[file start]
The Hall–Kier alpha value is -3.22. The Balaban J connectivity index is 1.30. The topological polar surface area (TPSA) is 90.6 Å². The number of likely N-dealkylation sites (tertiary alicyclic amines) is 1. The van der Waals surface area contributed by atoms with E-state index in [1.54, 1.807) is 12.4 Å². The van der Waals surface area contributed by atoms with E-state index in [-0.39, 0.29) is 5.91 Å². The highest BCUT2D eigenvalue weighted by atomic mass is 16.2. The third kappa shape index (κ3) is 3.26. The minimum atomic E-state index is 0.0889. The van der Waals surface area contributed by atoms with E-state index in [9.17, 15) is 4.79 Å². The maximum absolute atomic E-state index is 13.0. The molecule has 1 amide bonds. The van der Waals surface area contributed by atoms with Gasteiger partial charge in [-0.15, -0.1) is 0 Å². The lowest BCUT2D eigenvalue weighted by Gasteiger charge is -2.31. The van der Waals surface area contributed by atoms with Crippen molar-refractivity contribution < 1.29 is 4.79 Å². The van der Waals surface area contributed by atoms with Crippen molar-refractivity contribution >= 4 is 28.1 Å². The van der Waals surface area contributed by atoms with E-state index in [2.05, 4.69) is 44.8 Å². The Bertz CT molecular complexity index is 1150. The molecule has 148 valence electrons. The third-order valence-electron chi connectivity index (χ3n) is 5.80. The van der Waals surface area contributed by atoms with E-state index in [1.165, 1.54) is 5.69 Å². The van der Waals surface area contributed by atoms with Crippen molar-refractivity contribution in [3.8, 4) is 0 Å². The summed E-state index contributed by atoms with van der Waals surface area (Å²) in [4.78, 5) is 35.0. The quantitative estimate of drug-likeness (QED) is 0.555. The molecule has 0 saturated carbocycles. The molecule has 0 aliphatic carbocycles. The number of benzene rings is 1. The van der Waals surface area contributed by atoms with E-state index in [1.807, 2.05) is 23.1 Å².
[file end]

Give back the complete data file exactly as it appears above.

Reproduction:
The Hall–Kier alpha value is -3.22. The Balaban J connectivity index is 1.30. The topological polar surface area (TPSA) is 90.6 Å². The number of likely N-dealkylation sites (tertiary alicyclic amines) is 1. The van der Waals surface area contributed by atoms with E-state index in [1.54, 1.807) is 12.4 Å². The van der Waals surface area contributed by atoms with E-state index in [-0.39, 0.29) is 5.91 Å². The highest BCUT2D eigenvalue weighted by atomic mass is 16.2. The third kappa shape index (κ3) is 3.26. The minimum atomic E-state index is 0.0889. The van der Waals surface area contributed by atoms with E-state index in [9.17, 15) is 4.79 Å². The maximum absolute atomic E-state index is 13.0. The molecule has 1 amide bonds. The van der Waals surface area contributed by atoms with Gasteiger partial charge in [-0.15, -0.1) is 0 Å². The lowest BCUT2D eigenvalue weighted by Gasteiger charge is -2.31. The van der Waals surface area contributed by atoms with Crippen molar-refractivity contribution < 1.29 is 4.79 Å². The van der Waals surface area contributed by atoms with Crippen molar-refractivity contribution >= 4 is 28.1 Å². The van der Waals surface area contributed by atoms with E-state index in [2.05, 4.69) is 44.8 Å². The Bertz CT molecular complexity index is 1150. The molecule has 148 valence electrons. The third-order valence-electron chi connectivity index (χ3n) is 5.80. The van der Waals surface area contributed by atoms with E-state index in [1.165, 1.54) is 5.69 Å². The van der Waals surface area contributed by atoms with Crippen molar-refractivity contribution in [3.8, 4) is 0 Å². The summed E-state index contributed by atoms with van der Waals surface area (Å²) in [4.78, 5) is 35.0. The quantitative estimate of drug-likeness (QED) is 0.555. The molecule has 0 saturated carbocycles. The molecule has 0 aliphatic carbocycles. The number of benzene rings is 1. The van der Waals surface area contributed by atoms with E-state index in [1.807, 2.05) is 23.1 Å².